Andrew K. Rose: Global Macroeconomics (BA201b) Resources
Last updated: July 1, 2019
International Macro Rocks! A (very) few other teaching materials and links, are available at my teaching page.
I used to teach core “Macroeconomics in the Global Economy” BA201b (check out “Best Course”). In 1999 and 2012, I won the Cheit Award for Outstanding Teaching in the Haas MBA program (I was also a finalist in 1993, 1994, 1996, 2001, and 2008). I have inspired haiku while teaching the neoclassical growth model (and another while teaching the business cycle model), and also an in-class Bingo game.
Please help me improve the information provided here! You get an automatic bonus point for suggesting a significant improvement (pointing out "link-rot" doesn't count), or being the first to find something important that’s omitted or in error on this website (or the course syllabus/outline) .
Global Macroeconomics students can obtain the following:
Once more in Spring 2008, I taught the entire daytime core, sections 1, 2, 3, and 4.
In the Fall of 2008, I taught the Berkeley-Columbia core.In the Spring of 2010, I taught sections 1, 2, 3, and 4 of the fulltime MBA program. In the Fall of 2010, I taught the Berkeley-Columbia core. In the Fall of 2011, I also taught the Berkeley-Columbia core. In the Spring of 2013, I taught the two evening sections of the MBA core. In the Spring of 2014, I taught the Berkeley Executive MBA core; ditto, Spring 2015, Spring 2016, and Spring 2017.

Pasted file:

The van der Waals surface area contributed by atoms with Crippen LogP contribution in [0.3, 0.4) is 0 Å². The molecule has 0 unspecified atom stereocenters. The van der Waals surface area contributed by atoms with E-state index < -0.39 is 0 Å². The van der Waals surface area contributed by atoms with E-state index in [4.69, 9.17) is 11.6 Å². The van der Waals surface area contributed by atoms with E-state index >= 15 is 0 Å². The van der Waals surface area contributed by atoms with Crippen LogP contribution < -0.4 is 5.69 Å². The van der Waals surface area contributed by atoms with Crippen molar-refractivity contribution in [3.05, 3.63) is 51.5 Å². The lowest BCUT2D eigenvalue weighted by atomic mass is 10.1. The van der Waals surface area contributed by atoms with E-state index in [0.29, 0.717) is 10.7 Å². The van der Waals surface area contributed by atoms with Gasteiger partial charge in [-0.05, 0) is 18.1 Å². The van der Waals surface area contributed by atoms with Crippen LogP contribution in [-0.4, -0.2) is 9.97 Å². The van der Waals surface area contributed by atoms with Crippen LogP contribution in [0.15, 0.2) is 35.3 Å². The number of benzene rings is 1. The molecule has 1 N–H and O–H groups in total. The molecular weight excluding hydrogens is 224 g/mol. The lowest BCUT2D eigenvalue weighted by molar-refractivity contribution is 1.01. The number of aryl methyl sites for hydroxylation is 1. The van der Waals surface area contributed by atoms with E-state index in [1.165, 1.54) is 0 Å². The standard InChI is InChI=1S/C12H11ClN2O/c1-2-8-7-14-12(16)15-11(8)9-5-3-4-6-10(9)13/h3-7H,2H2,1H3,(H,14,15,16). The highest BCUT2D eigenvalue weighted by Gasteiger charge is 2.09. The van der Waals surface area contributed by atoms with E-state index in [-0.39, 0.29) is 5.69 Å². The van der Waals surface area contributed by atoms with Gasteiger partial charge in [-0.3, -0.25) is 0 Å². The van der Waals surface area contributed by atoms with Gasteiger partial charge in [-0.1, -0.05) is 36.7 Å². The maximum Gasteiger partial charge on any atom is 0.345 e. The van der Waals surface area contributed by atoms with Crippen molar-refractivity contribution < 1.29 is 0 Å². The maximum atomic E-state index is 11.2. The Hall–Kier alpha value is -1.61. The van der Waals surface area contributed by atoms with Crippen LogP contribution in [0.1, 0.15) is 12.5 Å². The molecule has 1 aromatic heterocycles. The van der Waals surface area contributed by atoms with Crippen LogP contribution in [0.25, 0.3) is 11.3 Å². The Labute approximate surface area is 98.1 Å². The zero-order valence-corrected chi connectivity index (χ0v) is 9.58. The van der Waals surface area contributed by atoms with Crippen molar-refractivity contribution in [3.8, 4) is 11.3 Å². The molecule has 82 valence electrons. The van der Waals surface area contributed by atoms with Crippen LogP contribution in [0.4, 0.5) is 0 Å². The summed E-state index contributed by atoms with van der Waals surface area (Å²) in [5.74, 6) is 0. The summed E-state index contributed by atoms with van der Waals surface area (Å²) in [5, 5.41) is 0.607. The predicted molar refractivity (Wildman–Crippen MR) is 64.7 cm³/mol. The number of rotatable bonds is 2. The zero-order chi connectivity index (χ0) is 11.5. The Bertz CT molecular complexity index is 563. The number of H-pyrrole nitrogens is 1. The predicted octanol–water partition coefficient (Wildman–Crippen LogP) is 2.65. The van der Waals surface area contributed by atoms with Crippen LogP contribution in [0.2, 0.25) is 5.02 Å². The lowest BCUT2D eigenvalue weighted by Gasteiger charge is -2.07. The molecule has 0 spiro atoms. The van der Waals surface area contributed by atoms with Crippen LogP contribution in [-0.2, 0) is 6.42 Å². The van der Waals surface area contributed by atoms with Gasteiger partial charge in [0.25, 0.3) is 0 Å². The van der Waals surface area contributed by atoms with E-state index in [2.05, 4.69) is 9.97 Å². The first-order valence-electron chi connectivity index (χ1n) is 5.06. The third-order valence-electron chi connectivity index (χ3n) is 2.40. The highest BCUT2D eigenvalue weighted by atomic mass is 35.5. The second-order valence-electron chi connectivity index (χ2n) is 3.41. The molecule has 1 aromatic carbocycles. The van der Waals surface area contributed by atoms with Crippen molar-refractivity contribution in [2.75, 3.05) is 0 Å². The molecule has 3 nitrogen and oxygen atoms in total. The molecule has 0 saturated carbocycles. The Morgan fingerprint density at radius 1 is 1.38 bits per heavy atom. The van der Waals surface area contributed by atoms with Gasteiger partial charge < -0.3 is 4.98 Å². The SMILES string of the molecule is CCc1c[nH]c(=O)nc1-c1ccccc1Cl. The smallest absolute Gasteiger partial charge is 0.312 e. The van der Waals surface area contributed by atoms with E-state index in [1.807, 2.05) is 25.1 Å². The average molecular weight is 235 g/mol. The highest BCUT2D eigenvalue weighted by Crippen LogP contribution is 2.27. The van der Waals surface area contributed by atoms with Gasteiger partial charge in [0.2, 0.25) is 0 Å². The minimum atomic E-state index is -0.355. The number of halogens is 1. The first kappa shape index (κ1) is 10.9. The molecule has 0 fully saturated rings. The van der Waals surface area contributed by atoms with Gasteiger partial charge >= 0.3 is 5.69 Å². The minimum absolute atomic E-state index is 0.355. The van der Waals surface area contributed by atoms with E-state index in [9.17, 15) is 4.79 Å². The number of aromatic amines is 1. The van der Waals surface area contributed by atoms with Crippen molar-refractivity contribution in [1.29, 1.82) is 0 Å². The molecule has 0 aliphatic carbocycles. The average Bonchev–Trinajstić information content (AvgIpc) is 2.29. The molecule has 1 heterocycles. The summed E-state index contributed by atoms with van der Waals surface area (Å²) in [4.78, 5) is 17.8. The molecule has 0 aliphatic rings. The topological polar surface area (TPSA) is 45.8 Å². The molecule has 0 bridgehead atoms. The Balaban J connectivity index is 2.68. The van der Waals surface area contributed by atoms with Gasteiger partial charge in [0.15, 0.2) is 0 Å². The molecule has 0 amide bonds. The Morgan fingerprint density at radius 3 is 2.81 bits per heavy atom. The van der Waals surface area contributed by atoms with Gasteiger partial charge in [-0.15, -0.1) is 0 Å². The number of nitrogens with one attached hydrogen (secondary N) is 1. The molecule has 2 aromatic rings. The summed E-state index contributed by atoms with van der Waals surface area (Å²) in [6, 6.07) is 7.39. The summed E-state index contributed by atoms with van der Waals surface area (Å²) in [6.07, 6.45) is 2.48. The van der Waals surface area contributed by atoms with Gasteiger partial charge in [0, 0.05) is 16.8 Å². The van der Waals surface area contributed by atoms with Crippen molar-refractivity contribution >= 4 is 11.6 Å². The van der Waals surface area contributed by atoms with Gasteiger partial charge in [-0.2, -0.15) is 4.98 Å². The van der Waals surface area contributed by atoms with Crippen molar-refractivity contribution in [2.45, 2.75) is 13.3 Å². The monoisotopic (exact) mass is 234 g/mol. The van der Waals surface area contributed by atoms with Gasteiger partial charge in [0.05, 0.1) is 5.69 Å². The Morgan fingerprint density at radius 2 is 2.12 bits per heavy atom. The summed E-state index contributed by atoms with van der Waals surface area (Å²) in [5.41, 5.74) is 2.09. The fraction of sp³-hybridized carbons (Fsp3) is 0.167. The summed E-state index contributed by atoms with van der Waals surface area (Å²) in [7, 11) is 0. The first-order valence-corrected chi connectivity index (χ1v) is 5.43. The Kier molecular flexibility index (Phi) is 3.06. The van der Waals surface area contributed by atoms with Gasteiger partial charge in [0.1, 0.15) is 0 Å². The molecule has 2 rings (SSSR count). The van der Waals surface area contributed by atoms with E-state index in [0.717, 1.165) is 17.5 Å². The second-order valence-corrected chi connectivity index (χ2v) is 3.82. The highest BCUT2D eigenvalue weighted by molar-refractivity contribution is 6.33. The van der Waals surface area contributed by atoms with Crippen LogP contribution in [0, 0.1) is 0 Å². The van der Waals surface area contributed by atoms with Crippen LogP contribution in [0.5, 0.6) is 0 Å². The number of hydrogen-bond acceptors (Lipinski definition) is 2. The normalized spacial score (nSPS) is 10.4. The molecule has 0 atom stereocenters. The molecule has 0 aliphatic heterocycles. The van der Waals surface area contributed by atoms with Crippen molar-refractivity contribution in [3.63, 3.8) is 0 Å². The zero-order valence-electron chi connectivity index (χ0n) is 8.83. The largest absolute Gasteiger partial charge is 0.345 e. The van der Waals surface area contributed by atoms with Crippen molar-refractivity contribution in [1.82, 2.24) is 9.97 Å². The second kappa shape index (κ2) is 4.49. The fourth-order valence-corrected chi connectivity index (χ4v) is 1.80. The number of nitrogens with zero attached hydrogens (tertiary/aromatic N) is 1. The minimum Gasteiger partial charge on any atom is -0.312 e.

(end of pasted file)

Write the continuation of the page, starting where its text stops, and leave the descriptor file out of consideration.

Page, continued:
the course into a number of different topics, and have prepared short
for each. The relevant chapters in
Mankiw (9th edition) are given in parentheses; short PDF
summarize the key concepts are available for each topic.
You can use these in advance of the class, in
class, or for review (I tend not to use overhead projections). Note that some of these files contain extra material
that may not be used in class. If you find an error
one and let me know,
you get an automatic bonus point.
How to Use these Summaries. What follows below are only summaries; they are intended to be complements to the textbook, not substitutes. They are sparse (so that you can add your own notes easily); they have little data (that is distributed separately); they are not comprehensive (that's what the text is for). Please use these notes appropriately!
3. Long-Run Growth and Productivity (8,9)
4. Natural Rate of Unemployment (7)
8. The Multiplier Model and Fiscal Policy (10,11)
9. The IS-LM Model in a closed economy (11,12)
14. Economic Policy (18)